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Euro Forecast: How Germany's Recession May Impact the Euro

euro forecast germanys recession featured image

With the recent announcement of Germany's economy having negative Gross Domestic Product (GDP) growth for two consecutive quarters, it's fair to say that Germany is in a technical recession and is likely taking Europe down with it. While some are optimistic thanks to the recent rally in tech stocks, it certainly isn't a good sign when the largest European economy shows signs of economic weakness. In this article, we’ll explore everything you need to know about the euro, what the data suggests about the eurozone outlook and how this might impact the euro on the forex market.

What Is the Euro?

The euro is the official currency of 20 of the 27 European Union (EU) member states and is believed to be the world’s second reserve currency after the US dollar. After introducing the euro in 1999, most EU countries mobilised to phase out their domestic currencies by 2002.

What Is the Link Between the Euro & the German Economy?

Before diving into our euro to Dollar forecast, it’s vital to understand how the German economy impacts the eurozone and the outlook for the euro. Since Germany abandoned the Deutsche Mark and adopted the euro in 1999, it has significantly influenced the currency's overall performance. Despite the eurozone consisting of more than 20 member states, Germany’s economy alone accounts for almost 30% of its economic output. The country's strong economic performance since its switch to the euro has meant that Germany has become a key player in maintaining the strength of the eurozone as a whole. For example, during the European debt crisis, countries like Greece and Portugal struggled with debt and relied upon the robust strength of Germany's economic policies to tide them through the multi-year debt crisis.

Furthermore, as a significant exporter within Europe, Germany benefits from having access to a stable and homogenous currency that reduces the need for currency swaps and exchanges. This unified currency helps German companies remain competitive in international markets, which then further bolsters their domestic economy.

The EUR & the DAX

For the uninformed, the DAX is a stock market index that measures the performance of the 30 largest and most liquid German companies. According to the chart above, the euro positively correlates to the DAX. While the swings of the DAX are more volatile, we can observe that the Euro Currency Index largely follows the movement of the DAX over time. A multitude of factors can explain this.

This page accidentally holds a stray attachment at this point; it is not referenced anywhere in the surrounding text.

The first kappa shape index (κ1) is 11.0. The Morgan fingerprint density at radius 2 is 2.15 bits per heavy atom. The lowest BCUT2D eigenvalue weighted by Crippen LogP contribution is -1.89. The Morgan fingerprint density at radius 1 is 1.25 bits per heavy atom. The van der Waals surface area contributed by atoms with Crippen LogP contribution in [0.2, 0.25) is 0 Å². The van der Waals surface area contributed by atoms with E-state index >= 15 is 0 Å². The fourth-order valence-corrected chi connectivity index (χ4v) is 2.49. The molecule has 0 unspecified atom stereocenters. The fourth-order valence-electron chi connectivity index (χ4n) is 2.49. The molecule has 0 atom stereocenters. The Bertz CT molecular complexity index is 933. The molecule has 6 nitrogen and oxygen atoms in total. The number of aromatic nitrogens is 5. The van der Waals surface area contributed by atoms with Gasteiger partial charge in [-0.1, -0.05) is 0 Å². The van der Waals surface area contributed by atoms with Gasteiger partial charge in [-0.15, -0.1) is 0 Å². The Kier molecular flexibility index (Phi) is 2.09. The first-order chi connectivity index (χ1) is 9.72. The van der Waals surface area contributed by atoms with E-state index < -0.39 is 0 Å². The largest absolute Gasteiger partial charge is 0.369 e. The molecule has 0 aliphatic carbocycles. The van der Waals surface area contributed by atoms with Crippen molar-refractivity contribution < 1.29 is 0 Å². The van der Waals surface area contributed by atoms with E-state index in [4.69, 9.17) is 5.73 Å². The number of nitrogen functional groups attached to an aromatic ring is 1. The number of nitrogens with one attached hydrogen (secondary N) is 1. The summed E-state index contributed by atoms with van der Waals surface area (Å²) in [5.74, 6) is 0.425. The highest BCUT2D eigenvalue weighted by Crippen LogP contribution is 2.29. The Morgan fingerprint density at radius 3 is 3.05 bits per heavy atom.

The biggest reason we’d like to highlight is that Germany is the largest economy in Europe and has a GDP larger than both Italy and Spain combined. This means that their economic performance has a huge influence on the region and the euro's exchange rate. This is because the euro plays a significant role in facilitating trade, investment and economic activities within Germany and between Germany and other Eurozone countries. This implies an increase in demand for euros whenever Germany’s economy flourishes.

Why Has Germany Gone Into Recession?

At its core, Germany’s economy has fallen into a recession because of the rampant inflation caused by the energy price shocks of 2022. As a result of the Russia-Ukraine conflict, oil and gas prices spiked. The German economy had to suffer with this significant rise in oil prices, which put immense pressure on its production costs. This caused the country’s exports to take a hit and domestic consumption to be exceptionally weak as general prices rose. These factors combined undermined national growth levels and led to a fall in Germany’s GDP.

Euro Forecast: Understanding How Germany's Recession Might Impact the Euro

As the demand for euros drops due to a slowdown in German economic activity, this has in turn caused its value against other major currencies such as the US dollar and Chinese yuan to drop. This highlights how the euro may become increasingly vulnerable to future price shocks, such as the one in 2022. The worst-case scenario is that a similar event could occur again and cause an even bigger shock to the euro than before. Such an event would be highly detrimental to Germany and its neighbours and the European Central Bank, which rely heavily on the euro as an international reserve currency.